By Eunice Ku
Sept. 11 – A wholly foreign-owned enterprise (WFOE) is a company established in China according to Chinese laws and wholly owned by one or more foreign investors. A WFOE is a limited liability company, meaning that the liability of the shareholders is limited to the assets they brought to the business. Unlike the simpler representative office setup which is subject to a number of limitations, a WFOE can make profits and issue local invoices in RMB to its customers, which is crucial as invoices are the basis for obtaining tax deductions in China. Compared to a joint venture, a WFOE has greater freedom and independence, and can better protect its intellectual properties. It can also employ local staff directly, without obligation to employ services from employment agencies. Although there is no legal restriction on the number of foreigners a WFOE can employ, in practice the number of foreign employees does depend on the amount of registered capital (discussed below) that the respective company injects. Continue reading
Jun. 3 – The new issue of China Briefing Magazine, titled Sourcing from China, is out now and will be temporarily available as a complimentary PDF download on the Asia Briefing Bookstore throughout the month of June.
While the United States and Europe continue to lead in the production of top-end manufacturing and smart technologies, China is slowly but surely climbing the technology ladder, and is actively trying to raise the human capital and managerial skills needed to lead such growth. Meanwhile, China continues to outpace competitors in the mass production of those basic, low value-added products necessary in the daily lives of people around the world. It has also managed to develop a fast and efficient national network of roads, railways, ports and airports coupled with a first-tier integrated logistics system. On top of these structural accomplishments, China has created a skilled workforce capable of producing anything an engineer can design, and a comprehensive supply chain that sources energy and raw materials from around the globe. Continue reading
Posted in Business, Central China, East China, FDI and Foreign Trade, Featured, Legal and Regulatory, Manufacturing, Markets, Northeast China, Shipping & Logistics, South China, Textiles, West China
Op-Ed Commentary: Chris Devonshire-Ellis
Oct. 12 – One of the hidden treasures of Xinjiang is Shihezi. Actually the region’s second largest city after Urumqi, this has long been a farming community and is often regarded with typical Chinese aplomb as “A Shining Pearl in the Gobi Desert.” Continue reading
Posted in Business, FDI and Foreign Trade, Markets, Textiles, West China
Tagged China Agriculture, China Commodities, China Cotton, China Natural Resources, China Textiles, Foreign Direct Investment, Shihezi, West China, Xinjiang
Sept. 29 – China’s Ministry of Commerce (MOFCOM) released its 2010 Rankings of National Economic and Technological Zones on September 21. At present, China has 128 national-level development zones, 90 of which were included in the 2010 MOFCOM rankings.
According to the rankings, the top 10 development zones remained unchanged from 2009. Most notably, TEDA has been ranked the best national development zone in China for the 14th consecutive year. Continue reading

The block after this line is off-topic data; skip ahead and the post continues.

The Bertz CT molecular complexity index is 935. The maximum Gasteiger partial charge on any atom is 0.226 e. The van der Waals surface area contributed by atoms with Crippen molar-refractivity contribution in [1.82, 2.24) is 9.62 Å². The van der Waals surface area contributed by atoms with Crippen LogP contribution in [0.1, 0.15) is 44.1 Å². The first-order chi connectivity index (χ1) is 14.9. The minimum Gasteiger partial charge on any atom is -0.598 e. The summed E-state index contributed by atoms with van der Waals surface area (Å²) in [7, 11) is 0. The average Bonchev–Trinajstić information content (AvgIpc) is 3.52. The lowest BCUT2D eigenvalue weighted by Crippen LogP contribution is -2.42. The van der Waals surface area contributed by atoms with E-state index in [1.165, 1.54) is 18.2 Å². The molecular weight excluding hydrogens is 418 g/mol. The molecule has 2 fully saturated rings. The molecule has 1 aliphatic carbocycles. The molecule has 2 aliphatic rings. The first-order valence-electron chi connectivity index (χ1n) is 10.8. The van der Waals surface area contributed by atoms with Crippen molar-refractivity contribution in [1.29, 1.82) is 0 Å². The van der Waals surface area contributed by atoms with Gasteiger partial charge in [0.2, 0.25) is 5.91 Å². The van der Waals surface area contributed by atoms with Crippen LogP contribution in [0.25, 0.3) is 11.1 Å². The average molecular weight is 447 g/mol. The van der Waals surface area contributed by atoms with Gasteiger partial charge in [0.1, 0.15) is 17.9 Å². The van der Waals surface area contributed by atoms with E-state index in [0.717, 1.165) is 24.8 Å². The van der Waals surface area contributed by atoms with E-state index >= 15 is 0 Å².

Posted in Automotive, Business, Chemical & Pharmaceutical, Economy and Politics, FDI and Foreign Trade, Manufacturing, Markets, Technology, Textiles
Tagged Development Zones, Great Wall Motors, Jiangsu Province, John Deere, Ministry of COmmerce, Motorola, TEDA
Oct. 13 – Beginning today, the Ministry of Commerce will be imposing an anti-dumping tax on certain imported polyamide-6,6 chips coming from the United States, Italy, Britain, Taiwan and France.
Polyamide-6,6 chips is imported to China for manufacturing plastics and textiles. Xinhua reports that the anti-dumping tax will be applicable for five years with a maximum tax rate of 37.5 percent.
Mar. 30 – Beginning April 1, tax rebate rates on selected textile, iron and steel, nonferrous metal, petrochemical, electronic information and light industrial exports will be raised.
The amount of the tax rebate rate is still unavailable; pending confirmation from the State Council. The move should help make the economic stimulus plan more effective while also supporting plans for ten industries.
Since last August, the export tax rebate rate for textiles has been changed four times; the latest one was in February when it went from 14 to 15 percent.
Feb. 5 – China will increase the tax rebate rate for textile and garment exports to 15 percent from the previous from 14 percent in an effort to support the textile industry and help exporters reduce costs.
The State Council did not specify when the new tax rebate rate will be applied. This is the third time since last August that export tax rebate rate were raised.
The government has also decided that it would provide funding technology upgrades for companies producing textiles or fibers, or operating in the textile printing and dyeing sector.
The central government has instructed local departments to provide financial support and insurance services to small and medium-sized textile plants.
Dec. 19 – The Ministry of Finance said it would decrease import tariff rates on selected products and increase export tariffs for high energy-consuming and pollution-producing sectors by next year.
The new rates should help China lower its trade surplus and help domestic companies decreased costs. The reduced import tariff rates affect more than 670 items including energy-related products such as coal, fuel oil, and stone materials, raw materials, hi-tech products, machinery parts and household appliances.